We understand that now might not be the right time to think about having lavish get-togethers but that doesn't mean you can't practice how to set a table (after all, when restrictions are lifted, we can bet you won't have a free weekend for months).
How you set the table can affect the whole mood of your special occasion so you want to make sure you set the tone and have the right vibe.
The key to any setting is either buying or showcasing your crockery and cutlery in the best possible way, accenting them with statement decorations that'll take your table from average to elegant.
From leading brands such as Maxwell & Williams and Krosno, your table setting is guaranteed to put others to shame. Simply follow this guide and you'll have everyone in the neighbourhood demanding a seat at your table.
1. Pick a colour theme and stick to it
This is perhaps the most important thing when it comes to setting a table. The colour theme you choose can really set the mood for the whole evening. For example, if you were to choose darker colours like green and black, the mood might be sombre or if you were to choose brighter colours like red and gold, the mood might be happier and feel a little more fun.
Once you've chosen your colour, make sure you stick to it though, no one likes a table that's all over the place.
2. Correct placement
This all depends on how fancy you want to have your lunch/dinner. You might only need to set out table knives and forks (which in that case you should know exactly where to place them) however, you don't want to be the person who mixes up the glasses or god forbid doesn't know that cutlery should be placed in the order you eat. See below in case that person is you:
- Dinner plates should sit in the centre of the place setting. Set the cutlery on the table in the order of use, starting from the outside, and working inwards with each course.
- Forks should be set to the left of the plate, with knives placed to the right, blade edges facing inwards. Soup spoons should go to the right of the knives.
- Dessert forks and spoons should be laid above the plate with the fork prongs facing right and the spoon bowl facing left.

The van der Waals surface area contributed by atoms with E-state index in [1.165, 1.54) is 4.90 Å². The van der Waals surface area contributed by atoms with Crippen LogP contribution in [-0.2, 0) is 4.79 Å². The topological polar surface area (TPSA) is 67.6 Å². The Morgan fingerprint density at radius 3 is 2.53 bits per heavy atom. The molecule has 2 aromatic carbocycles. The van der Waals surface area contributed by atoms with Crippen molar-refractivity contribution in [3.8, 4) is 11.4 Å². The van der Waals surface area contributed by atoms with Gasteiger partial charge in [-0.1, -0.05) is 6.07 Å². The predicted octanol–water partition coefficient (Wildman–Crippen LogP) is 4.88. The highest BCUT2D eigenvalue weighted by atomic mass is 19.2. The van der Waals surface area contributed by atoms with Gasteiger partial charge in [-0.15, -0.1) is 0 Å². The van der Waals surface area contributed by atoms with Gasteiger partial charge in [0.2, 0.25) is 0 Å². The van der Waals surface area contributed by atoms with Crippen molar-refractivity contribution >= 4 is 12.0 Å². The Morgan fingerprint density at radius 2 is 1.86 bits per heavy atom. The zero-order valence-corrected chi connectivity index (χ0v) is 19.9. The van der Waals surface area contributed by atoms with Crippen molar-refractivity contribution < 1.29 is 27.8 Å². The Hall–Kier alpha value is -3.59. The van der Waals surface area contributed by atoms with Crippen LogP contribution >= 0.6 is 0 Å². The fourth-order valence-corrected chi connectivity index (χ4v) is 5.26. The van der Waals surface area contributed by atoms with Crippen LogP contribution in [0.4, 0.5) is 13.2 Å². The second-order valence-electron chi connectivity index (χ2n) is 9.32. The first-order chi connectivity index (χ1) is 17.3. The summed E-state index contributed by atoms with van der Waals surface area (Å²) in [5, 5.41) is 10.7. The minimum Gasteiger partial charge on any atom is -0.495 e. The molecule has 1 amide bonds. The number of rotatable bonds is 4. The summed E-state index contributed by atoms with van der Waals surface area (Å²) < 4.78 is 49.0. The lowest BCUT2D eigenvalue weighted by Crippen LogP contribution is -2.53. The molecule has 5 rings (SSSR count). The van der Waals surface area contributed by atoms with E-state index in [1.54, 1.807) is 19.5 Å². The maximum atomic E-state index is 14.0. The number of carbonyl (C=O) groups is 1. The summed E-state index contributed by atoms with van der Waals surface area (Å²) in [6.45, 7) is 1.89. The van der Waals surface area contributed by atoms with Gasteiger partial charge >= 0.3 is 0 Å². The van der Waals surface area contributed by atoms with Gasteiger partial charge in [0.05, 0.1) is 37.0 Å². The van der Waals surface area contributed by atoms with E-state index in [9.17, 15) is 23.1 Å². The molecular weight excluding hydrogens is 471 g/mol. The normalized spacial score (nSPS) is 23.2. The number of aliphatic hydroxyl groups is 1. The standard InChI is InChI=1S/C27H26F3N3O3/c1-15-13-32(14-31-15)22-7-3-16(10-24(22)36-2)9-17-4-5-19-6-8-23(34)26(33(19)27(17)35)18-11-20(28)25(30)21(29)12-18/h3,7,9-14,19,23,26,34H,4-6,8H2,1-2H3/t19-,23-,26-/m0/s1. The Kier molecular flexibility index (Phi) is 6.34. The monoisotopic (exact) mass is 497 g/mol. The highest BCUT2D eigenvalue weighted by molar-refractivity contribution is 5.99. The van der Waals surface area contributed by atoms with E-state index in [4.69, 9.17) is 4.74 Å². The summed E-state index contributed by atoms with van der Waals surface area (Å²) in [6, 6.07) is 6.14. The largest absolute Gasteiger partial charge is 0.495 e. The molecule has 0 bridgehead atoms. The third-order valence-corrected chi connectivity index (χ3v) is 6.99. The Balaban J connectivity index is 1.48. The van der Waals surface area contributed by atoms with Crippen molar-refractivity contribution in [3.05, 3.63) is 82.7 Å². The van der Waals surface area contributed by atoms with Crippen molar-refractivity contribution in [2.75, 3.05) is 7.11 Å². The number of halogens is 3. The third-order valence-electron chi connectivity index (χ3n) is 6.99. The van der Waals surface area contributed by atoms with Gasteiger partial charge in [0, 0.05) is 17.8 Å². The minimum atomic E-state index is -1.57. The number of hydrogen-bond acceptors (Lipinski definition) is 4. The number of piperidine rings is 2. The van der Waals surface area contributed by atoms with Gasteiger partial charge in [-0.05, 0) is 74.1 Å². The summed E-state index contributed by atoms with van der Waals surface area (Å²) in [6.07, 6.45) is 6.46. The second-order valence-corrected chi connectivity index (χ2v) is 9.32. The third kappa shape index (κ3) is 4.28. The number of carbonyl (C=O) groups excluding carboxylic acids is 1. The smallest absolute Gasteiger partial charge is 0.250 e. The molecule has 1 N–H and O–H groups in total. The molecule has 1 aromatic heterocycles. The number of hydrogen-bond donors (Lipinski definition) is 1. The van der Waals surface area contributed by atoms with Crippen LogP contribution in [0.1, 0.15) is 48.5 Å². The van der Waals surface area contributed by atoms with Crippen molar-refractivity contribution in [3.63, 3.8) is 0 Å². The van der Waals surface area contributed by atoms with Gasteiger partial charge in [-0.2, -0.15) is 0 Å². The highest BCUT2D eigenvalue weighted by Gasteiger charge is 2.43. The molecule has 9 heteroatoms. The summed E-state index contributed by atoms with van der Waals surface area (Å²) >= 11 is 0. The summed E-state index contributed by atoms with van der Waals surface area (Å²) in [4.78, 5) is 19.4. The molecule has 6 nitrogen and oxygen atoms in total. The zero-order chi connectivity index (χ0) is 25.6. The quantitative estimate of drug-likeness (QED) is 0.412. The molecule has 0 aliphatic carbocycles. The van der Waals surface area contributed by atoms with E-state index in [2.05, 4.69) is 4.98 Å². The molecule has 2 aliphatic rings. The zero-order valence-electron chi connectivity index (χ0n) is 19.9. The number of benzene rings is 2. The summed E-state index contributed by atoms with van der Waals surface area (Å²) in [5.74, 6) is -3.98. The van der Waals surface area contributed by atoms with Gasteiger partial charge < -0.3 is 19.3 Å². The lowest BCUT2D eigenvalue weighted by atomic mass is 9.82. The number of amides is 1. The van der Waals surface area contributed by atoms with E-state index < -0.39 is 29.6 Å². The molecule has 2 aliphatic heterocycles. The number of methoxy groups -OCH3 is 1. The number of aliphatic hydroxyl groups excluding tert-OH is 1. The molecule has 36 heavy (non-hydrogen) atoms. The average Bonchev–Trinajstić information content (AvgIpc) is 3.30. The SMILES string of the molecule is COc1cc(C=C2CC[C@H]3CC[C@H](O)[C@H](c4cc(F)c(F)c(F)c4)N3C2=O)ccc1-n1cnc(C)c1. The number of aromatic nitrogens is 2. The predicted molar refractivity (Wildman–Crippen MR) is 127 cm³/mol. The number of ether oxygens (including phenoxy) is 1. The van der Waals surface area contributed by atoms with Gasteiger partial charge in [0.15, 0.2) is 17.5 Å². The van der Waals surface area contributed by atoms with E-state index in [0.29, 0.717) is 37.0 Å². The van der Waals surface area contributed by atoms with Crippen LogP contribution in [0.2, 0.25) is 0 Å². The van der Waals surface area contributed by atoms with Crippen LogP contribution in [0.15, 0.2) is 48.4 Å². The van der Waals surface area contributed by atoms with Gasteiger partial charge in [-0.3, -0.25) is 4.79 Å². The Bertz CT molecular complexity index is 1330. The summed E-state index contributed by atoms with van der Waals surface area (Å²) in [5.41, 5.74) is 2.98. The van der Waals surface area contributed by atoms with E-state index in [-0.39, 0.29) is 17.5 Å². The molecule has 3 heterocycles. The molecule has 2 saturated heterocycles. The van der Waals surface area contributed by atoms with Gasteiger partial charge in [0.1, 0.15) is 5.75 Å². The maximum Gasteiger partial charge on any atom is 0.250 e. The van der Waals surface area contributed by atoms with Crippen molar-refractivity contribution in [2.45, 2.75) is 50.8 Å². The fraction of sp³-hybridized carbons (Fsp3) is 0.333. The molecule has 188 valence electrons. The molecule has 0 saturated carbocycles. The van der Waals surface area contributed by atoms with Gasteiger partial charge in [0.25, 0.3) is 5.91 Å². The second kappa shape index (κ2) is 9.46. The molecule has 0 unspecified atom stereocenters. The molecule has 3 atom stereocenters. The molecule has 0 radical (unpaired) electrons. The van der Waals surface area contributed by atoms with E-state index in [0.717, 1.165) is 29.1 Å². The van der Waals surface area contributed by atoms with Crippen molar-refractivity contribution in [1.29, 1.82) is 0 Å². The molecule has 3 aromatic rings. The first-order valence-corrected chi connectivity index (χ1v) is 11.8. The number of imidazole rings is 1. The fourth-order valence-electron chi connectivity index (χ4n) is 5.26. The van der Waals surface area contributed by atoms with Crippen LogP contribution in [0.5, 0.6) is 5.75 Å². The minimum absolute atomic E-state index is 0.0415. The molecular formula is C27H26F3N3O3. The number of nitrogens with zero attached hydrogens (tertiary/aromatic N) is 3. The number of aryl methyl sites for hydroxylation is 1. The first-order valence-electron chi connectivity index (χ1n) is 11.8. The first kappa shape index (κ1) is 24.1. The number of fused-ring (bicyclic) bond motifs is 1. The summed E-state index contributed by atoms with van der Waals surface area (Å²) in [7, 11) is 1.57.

- Side plates always go on the left of the dinner plate.
- Glassware should be set above and to the right of the dinner plate; red wine, white wine and water glasses.
Now that you've nailed the basics you can start to get a little bit fancy....
Nothing says 'special occasion' like a crisp, white tablecloth. A table cloth should fall at least a foot below the top of the table and no less than about 15cm above the ground.
If you know your family like to get pretty rowdy when the drinks are flowing and fun is being had then it's a good idea to lay a blanket over the table to help prevent spillages or hot dishes marking your table underneath.
Again, this one is not absolutely necessary but it can add a nice touch to your table setting and protect your table from unwanted spills or hot dishes.
Put placemats in front of each chair, trying to leave around 30cm between guests for comfort (no one likes bumping elbows as they're trying to get to the roast potatoes).
There's no rule as to how to place or fold a napkin so let your creativity out on this one. If you're simply folding a napkin in half then place it to the left of the plate, underneath the forks, is perfectly okay.
Or you can opt for a more ornately folded napkin and place it in the centre of the dinner plate.
Now, you might like the convenience of paper napkins but for a formal occasion, it's time to get out your linen or cotton options (sorry about the extra washing).
This all sounds very technical but trust us it's easy to pick up and even easier to remember next time you have some entertaining to do!